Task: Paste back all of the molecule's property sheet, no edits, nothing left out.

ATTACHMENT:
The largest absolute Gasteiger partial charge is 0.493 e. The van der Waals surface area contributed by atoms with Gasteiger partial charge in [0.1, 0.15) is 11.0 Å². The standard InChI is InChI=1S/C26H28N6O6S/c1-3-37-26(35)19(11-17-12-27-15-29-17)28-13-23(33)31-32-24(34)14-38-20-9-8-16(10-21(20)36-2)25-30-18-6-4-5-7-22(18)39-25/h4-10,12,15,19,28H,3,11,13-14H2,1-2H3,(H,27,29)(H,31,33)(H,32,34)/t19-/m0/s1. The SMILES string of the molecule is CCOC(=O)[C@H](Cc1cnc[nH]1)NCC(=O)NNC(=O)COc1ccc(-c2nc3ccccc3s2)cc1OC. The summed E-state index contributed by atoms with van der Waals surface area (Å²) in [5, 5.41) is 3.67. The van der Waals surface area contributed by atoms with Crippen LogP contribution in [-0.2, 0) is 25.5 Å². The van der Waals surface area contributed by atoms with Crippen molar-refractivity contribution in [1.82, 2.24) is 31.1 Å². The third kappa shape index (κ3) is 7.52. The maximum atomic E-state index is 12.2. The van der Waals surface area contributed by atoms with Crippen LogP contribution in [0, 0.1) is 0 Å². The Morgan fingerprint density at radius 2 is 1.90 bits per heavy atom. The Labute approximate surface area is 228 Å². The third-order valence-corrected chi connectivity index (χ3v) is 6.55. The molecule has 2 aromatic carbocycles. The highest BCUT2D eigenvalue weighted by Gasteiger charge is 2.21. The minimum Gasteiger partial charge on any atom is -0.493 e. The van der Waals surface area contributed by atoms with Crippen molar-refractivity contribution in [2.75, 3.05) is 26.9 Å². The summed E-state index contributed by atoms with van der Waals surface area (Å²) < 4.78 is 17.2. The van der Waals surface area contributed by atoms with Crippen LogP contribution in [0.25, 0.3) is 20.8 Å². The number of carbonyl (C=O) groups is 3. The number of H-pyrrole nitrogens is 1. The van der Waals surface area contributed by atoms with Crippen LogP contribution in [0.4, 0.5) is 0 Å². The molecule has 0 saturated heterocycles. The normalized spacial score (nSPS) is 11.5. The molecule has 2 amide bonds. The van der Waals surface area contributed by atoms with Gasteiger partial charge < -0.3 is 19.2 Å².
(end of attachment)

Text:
The largest absolute Gasteiger partial charge is 0.493 e. The van der Waals surface area contributed by atoms with Gasteiger partial charge in [0.1, 0.15) is 11.0 Å². The standard InChI is InChI=1S/C26H28N6O6S/c1-3-37-26(35)19(11-17-12-27-15-29-17)28-13-23(33)31-32-24(34)14-38-20-9-8-16(10-21(20)36-2)25-30-18-6-4-5-7-22(18)39-25/h4-10,12,15,19,28H,3,11,13-14H2,1-2H3,(H,27,29)(H,31,33)(H,32,34)/t19-/m0/s1. The SMILES string of the molecule is CCOC(=O)[C@H](Cc1cnc[nH]1)NCC(=O)NNC(=O)COc1ccc(-c2nc3ccccc3s2)cc1OC. The summed E-state index contributed by atoms with van der Waals surface area (Å²) in [5, 5.41) is 3.67. The van der Waals surface area contributed by atoms with Crippen LogP contribution in [-0.2, 0) is 25.5 Å². The van der Waals surface area contributed by atoms with Crippen molar-refractivity contribution in [1.82, 2.24) is 31.1 Å². The third kappa shape index (κ3) is 7.52. The maximum atomic E-state index is 12.2. The van der Waals surface area contributed by atoms with Crippen LogP contribution in [0, 0.1) is 0 Å². The Morgan fingerprint density at radius 2 is 1.90 bits per heavy atom. The Labute approximate surface area is 228 Å². The third-order valence-corrected chi connectivity index (χ3v) is 6.55. The molecule has 2 aromatic carbocycles. The highest BCUT2D eigenvalue weighted by Gasteiger charge is 2.21. The minimum Gasteiger partial charge on any atom is -0.493 e. The van der Waals surface area contributed by atoms with Crippen molar-refractivity contribution in [2.75, 3.05) is 26.9 Å². The summed E-state index contributed by atoms with van der Waals surface area (Å²) < 4.78 is 17.2. The van der Waals surface area contributed by atoms with Crippen LogP contribution in [0.25, 0.3) is 20.8 Å². The number of carbonyl (C=O) groups is 3. The number of H-pyrrole nitrogens is 1. The van der Waals surface area contributed by atoms with Crippen LogP contribution in [0.4, 0.5) is 0 Å². The molecule has 0 saturated heterocycles. The normalized spacial score (nSPS) is 11.5. The molecule has 2 amide bonds. The van der Waals surface area contributed by atoms with Gasteiger partial charge < -0.3 is 19.2 Å².